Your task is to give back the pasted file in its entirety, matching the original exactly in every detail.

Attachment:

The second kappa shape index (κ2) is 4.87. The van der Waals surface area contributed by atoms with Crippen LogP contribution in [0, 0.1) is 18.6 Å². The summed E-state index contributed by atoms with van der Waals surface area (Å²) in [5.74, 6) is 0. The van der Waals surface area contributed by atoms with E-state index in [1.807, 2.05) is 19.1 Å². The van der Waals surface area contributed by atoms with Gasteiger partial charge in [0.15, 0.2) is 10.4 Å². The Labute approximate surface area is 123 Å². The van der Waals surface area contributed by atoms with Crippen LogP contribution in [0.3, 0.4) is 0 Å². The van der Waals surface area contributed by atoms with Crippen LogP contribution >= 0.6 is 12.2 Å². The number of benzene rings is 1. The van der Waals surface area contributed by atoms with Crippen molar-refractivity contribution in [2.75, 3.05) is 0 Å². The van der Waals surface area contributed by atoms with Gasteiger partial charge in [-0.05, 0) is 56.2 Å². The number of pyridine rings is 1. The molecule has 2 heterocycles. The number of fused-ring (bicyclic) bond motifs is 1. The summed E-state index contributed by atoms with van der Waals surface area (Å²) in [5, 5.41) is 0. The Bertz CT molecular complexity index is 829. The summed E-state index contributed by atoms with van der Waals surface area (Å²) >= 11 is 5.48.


The second kappa shape index (κ2) is 4.87. The van der Waals surface area contributed by atoms with Crippen LogP contribution in [0, 0.1) is 18.6 Å². The summed E-state index contributed by atoms with van der Waals surface area (Å²) in [5.74, 6) is 0. The van der Waals surface area contributed by atoms with E-state index in [1.807, 2.05) is 19.1 Å². The van der Waals surface area contributed by atoms with Gasteiger partial charge in [0.15, 0.2) is 10.4 Å². The Labute approximate surface area is 123 Å². The van der Waals surface area contributed by atoms with Crippen LogP contribution in [0.3, 0.4) is 0 Å². The van der Waals surface area contributed by atoms with Crippen LogP contribution >= 0.6 is 12.2 Å². The number of benzene rings is 1. The van der Waals surface area contributed by atoms with Crippen molar-refractivity contribution in [2.75, 3.05) is 0 Å². The van der Waals surface area contributed by atoms with Gasteiger partial charge in [-0.05, 0) is 56.2 Å². The number of pyridine rings is 1. The molecule has 2 heterocycles. The number of fused-ring (bicyclic) bond motifs is 1. The summed E-state index contributed by atoms with van der Waals surface area (Å²) in [5, 5.41) is 0. The Bertz CT molecular complexity index is 829. The summed E-state index contributed by atoms with van der Waals surface area (Å²) >= 11 is 5.48.